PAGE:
His dad knew there was trouble and brought a blackjack he kept around for protection… but, the Outlaw Kid grabbed it from him and clubbed him to death… Lance came in just in time to see The Kid running away with a laugh and a smile.
As Lance rides through some desert canyons, his mind still wandering, we see a small group of Apache Warriors watching him through the cliffs. Lance makes clear his vow to avenge his father’s death even if it kills him. As if on cue, arrows start flying from above. Lance is knocked off his horse, and as he goes to draw, an arrow rips through his shoulder, and drops him to the ground.
Lance is seriously wounded. The arrow through his shoulder has left him a quivering mess. He’s starting to panic, as he fumbles for his guns. The Apache are upon him, and he’s shaking. They’re going to kill him. Lance’s hand shakes and shudders as it comes to pull the red bandanna hung around his neck up to his face.
Now again, for me, doing all of this frees me up to worry about characterization, about emotion, and about visual dymanic, rather than having to remember “Oh shit, I need to have Lance wearing the red bandanna here.”
From there, obviously, I move to script. While I pain and slave over these outlines, scripting is a brisk, worry free affair for the most part, because I’ve already built the foundation, layed the cement, and sold a few of the condos to the old folks moving out from Ames. And, despite having the outline right there to guide me, things still get moved, rejiggered, shortened, lengthened, and removed. But, instead of doing it willie nillie, I have an idea of just how many pieces need to fit into the final thing, and exactly how much room I have to do it in.
For me, a lot of the real work comes in the second draft, where you have to look at where everything sits and shift things around.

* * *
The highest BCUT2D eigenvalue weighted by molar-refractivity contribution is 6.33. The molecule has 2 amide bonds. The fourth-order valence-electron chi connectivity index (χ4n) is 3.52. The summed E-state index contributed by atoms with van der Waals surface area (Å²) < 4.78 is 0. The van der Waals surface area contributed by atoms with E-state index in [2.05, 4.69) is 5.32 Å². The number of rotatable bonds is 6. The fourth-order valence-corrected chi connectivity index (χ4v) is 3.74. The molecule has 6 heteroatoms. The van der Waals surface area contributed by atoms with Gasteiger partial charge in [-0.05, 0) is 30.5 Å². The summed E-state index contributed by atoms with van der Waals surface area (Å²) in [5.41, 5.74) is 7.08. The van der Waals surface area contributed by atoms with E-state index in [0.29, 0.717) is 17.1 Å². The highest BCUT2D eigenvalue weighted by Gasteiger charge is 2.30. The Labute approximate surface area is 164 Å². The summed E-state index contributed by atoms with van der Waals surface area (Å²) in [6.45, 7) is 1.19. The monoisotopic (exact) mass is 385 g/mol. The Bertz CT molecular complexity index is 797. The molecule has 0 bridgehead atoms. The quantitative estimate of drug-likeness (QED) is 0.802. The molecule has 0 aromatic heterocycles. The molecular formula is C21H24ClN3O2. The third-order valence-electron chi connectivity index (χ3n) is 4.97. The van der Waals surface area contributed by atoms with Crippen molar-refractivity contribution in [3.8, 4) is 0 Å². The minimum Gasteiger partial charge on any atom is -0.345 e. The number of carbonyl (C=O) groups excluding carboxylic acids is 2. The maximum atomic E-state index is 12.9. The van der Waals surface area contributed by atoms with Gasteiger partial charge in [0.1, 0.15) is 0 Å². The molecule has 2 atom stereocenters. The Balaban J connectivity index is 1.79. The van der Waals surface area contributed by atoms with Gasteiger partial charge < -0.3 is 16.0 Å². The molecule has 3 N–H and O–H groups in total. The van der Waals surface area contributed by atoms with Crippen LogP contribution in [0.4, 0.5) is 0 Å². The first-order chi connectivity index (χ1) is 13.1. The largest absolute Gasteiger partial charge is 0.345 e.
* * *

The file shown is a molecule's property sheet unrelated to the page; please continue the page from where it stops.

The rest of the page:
So, that’s what I do. As me move along, I’ll probably keep posting more info about the project from a behind the scenes-y pov. Assuming anybody actually cares.
In response to Greg’s question, I’d probably used the same line if he punched a man OR a woman.
Rest of the review at the link.
Comics Should Be Good! » What I bought – 25 June 2008
Fialkov tells the story of John, a super assassin who always seems to have an alibi when a hit goes down. Now, the CIA has him in custody and they claim they’ve figured out his secret. It’s a pretty prosaic secret, actually, but I’m still not giving it away! What we get is a twisty tale of betrayal and murder, and Fialkov does a very good job of throwing us into the action but not leaving us behind. It’s very easy to get confused in espionage books, because you’re never sure who’s screwing whom, but that’s not the case in this book.
Alibi thankfully doesn’t start off with any lengthy explanations, but instead throws the reader right into the story, assuming he or she can follow along. Fialkov understands that showing the reader is more important (although usually more difficult) than simply telling the reader, and luckily he knows how to make it work. Even though it’s a serious story, it doesn’t take itself too seriously, and the small moments of humor are much appreciated. The story is intriguing and the dialogue is well written; it’s pretty much all you could ask for in a new book.
I definitely want to know more about this storyline and the characters, especially with the huge cliffhanger at the end. So Alibi’s definitely got my vote for the top two spots of Top Cow’s Pilot Season ‘08. I hope it gets the chance to truly shine.